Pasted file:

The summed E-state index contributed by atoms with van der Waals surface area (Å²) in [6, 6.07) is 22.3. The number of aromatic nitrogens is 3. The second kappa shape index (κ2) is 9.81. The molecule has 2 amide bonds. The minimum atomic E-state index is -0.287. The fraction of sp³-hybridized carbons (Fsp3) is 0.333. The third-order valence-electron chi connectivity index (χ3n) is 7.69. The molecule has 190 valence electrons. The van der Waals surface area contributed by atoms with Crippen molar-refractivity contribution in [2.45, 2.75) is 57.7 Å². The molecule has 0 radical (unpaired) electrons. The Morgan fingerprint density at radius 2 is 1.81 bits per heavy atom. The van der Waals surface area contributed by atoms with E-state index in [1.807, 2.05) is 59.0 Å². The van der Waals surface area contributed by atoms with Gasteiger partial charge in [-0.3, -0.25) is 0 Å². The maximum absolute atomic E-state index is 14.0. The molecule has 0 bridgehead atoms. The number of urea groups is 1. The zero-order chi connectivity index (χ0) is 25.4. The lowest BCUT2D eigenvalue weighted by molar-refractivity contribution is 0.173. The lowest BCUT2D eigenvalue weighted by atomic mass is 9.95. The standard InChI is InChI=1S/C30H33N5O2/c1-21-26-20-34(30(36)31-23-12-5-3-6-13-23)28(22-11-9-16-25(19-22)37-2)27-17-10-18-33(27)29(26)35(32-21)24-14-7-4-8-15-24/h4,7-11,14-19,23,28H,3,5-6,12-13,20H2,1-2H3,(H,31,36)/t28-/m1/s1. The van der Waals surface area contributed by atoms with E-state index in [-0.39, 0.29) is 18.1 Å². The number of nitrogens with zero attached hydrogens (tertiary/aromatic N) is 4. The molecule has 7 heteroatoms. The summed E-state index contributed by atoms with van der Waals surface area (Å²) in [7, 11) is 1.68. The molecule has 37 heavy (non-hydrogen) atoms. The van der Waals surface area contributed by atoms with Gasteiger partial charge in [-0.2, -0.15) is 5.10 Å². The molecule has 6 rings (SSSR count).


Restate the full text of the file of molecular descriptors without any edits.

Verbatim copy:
The summed E-state index contributed by atoms with van der Waals surface area (Å²) in [6, 6.07) is 22.3. The number of aromatic nitrogens is 3. The second kappa shape index (κ2) is 9.81. The molecule has 2 amide bonds. The minimum atomic E-state index is -0.287. The fraction of sp³-hybridized carbons (Fsp3) is 0.333. The third-order valence-electron chi connectivity index (χ3n) is 7.69. The molecule has 190 valence electrons. The van der Waals surface area contributed by atoms with Crippen molar-refractivity contribution in [2.45, 2.75) is 57.7 Å². The molecule has 0 radical (unpaired) electrons. The Morgan fingerprint density at radius 2 is 1.81 bits per heavy atom. The van der Waals surface area contributed by atoms with E-state index in [1.807, 2.05) is 59.0 Å². The van der Waals surface area contributed by atoms with Gasteiger partial charge in [-0.3, -0.25) is 0 Å². The maximum absolute atomic E-state index is 14.0. The molecule has 0 bridgehead atoms. The number of urea groups is 1. The zero-order chi connectivity index (χ0) is 25.4. The lowest BCUT2D eigenvalue weighted by molar-refractivity contribution is 0.173. The lowest BCUT2D eigenvalue weighted by atomic mass is 9.95. The standard InChI is InChI=1S/C30H33N5O2/c1-21-26-20-34(30(36)31-23-12-5-3-6-13-23)28(22-11-9-16-25(19-22)37-2)27-17-10-18-33(27)29(26)35(32-21)24-14-7-4-8-15-24/h4,7-11,14-19,23,28H,3,5-6,12-13,20H2,1-2H3,(H,31,36)/t28-/m1/s1. The van der Waals surface area contributed by atoms with E-state index in [-0.39, 0.29) is 18.1 Å². The number of nitrogens with zero attached hydrogens (tertiary/aromatic N) is 4. The molecule has 7 heteroatoms. The summed E-state index contributed by atoms with van der Waals surface area (Å²) in [7, 11) is 1.68. The molecule has 37 heavy (non-hydrogen) atoms. The van der Waals surface area contributed by atoms with Gasteiger partial charge in [-0.2, -0.15) is 5.10 Å². The molecule has 6 rings (SSSR count).